[whatwg] What is the purpose of timeupdate?
philipj at opera.com
Fri Nov 6 01:44:24 PST 2009
On Thu, 05 Nov 2009 21:11:15 +0100, Andrew Scherkus
<scherkus at chromium.org> wrote:
> On Thu, Nov 5, 2009 at 6:10 AM, Brian Campbell <
> brian.p.campbell at dartmouth.edu> wrote:
>> On Nov 5, 2009, at 1:17 AM, Andrew Scherkus wrote:
>> On Fri, Oct 30, 2009 at 10:18 PM, Brian Campbell <
>>> Brian.P.Campbell at dartmouth.edu> wrote:
>>> As a multimedia developer, I am wondering about the purpose of the
>>> timeupdate event on media elements. On first glance, it would appear
>>> this event would be useful for synchronizing animations, bullets,
>>> UI, and the like. The spec specifies a rate of 4 to 66 Hz for these
>>> The high end of this (30 or more Hz) is pretty reasonable for
>>> things in sync with the video. The low end, however, 4 Hz, is far too
>>> for most types of synchronization; everything feels laggy at this
>>> From my testing on a two year old MacBook Pro, Firefox is giving me
>>> about 25
>>> timeupdate events per second, while Safari and Chrome are giving me
>>> the bare
>>> minimum, of 4 timeupdate events per second.
>>> At 4 timeupdate events per second, it isn't all that useful. I can
>>> it with setInterval, at whatever rate I want, query the time, and get
>>> synchronization I need, but that makes the timeupdate event seem to be
>>> redundant. At 25 timeupdate events per second, it is reasonably
>>> useful, and
>>> can be used to synchronize various things to the video.
>>> So, I'm wondering if there's a purpose for the timeupdate event that
>>> missing. If it is intended for any sort of synchronization with the
>>> video, I
>>> think it should be improved to give better guarantees on the interval
>>> between updates, or just dropped from the spec; it's not useful enough
>>> its current form. To improve it, the maximum interval between updates
>>> be reduced to about 40 ms, or perhaps the interval could be made
>>> settable so
>>> the author could control how often they want to get the event.
>>> -- Brian
>>> I believe it's a convenience over using setTimeout/setInterval +
>>> to determine whether playback has progressed ie., for rendering your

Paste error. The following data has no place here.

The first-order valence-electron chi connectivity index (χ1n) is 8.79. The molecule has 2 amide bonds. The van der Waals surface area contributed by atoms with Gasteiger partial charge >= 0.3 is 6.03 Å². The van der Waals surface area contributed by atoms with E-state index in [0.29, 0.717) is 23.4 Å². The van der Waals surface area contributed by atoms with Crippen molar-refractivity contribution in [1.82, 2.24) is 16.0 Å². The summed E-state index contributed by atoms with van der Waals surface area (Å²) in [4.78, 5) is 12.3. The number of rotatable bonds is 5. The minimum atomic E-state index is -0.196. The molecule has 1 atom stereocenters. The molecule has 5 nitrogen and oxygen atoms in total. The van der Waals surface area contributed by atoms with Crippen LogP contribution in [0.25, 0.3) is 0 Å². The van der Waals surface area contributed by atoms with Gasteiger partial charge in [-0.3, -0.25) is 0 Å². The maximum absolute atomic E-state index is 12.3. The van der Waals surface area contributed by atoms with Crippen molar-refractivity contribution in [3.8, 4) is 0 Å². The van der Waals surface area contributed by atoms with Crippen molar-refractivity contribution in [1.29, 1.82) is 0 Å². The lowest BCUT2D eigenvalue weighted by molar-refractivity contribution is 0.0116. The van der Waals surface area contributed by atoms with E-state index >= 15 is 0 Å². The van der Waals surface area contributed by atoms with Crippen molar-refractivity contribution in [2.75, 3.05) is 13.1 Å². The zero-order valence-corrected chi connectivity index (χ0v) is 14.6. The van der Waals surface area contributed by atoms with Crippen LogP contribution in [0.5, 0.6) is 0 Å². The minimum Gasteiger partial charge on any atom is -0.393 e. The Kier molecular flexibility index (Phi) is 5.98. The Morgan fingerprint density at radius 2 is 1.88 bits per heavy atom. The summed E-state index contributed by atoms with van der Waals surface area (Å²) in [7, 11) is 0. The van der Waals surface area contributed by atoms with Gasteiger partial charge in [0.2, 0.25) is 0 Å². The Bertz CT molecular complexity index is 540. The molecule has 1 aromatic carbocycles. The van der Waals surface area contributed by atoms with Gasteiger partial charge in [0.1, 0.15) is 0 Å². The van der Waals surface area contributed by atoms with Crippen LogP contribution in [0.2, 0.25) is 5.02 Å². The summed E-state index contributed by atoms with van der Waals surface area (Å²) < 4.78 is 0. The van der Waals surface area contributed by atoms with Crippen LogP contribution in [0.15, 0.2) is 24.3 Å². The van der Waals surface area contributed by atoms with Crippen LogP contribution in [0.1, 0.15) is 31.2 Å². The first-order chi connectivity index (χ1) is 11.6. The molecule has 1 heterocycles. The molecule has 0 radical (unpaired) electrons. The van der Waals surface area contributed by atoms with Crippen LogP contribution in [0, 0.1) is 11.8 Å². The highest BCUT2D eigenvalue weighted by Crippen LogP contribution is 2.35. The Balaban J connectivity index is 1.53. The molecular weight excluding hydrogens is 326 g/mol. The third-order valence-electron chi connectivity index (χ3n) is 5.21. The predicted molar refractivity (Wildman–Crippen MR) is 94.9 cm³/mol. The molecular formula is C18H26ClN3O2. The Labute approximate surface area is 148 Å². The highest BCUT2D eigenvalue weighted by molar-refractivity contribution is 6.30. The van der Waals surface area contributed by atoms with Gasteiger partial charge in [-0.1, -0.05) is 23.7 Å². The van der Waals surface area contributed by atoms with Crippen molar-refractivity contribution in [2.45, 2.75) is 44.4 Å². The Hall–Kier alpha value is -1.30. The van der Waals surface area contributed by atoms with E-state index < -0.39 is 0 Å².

>>> playback progress bar. I've also seen it been used as a signal to copy
>>> frames into <canvas> on Firefox, however if timeupdate frequency !=
>>> fps of
>>> video you either miss frames or paint too much.
>>> I don't think timeupdate today is very useful for doing anything
>>> beyond a
>>> progress bar or other simple synchronized animations.
>> Right. That's what I figured the point is; I just wanted to check to
>> sure I wasn't missing something.
>> As implemented by Safari and Chrome (which is the minimum rate allowed
>> the spec), it's not really useful for that purpose, as 4 updates per
>> makes any sort of synchronization feel jerky and laggy. If it were done
>> the frame rate of the video, or perhaps with a minimum of 25 frames per
>> second, it would be much more useful. Even at a minimum of 15 frames per
>> second, you would still be able to get some sorts of useful
>> though animations synchronized wouldn't feel as smooth as they could.
>> Would something like <video> firing events for every frame rendered
>>> you out? This would help also fix the <canvas> over/under painting
>>> and improve synchronization.
>> Yes, this would be considerably better than what is currently specced.
>> -- Brian
> I'll see if we can do something for WebKit based browsers, because today
> literally is hardcoded to 250ms for all ports.
> Maybe we'll end up firing events based on frame updates for video, and
> something arbitrary for audio (as it is today).
> Brian, since Firefox is doing what you proposed -- can you think of any
> other issues with its current implementation? What about for audio
We've considered firing it for each frame, but there is one problem. If
people expect that it fires once per frame they will probably write
scripts which do frame-based animations by moving things n pixels per
frame or similar. Some animations are just easier to do this way, so
there's no reason to think that people won't do it. This will break
horribly if a browser is ever forced to drop a frame, which is going to
happen on slower machines. In balance this may or may not be a risk worth
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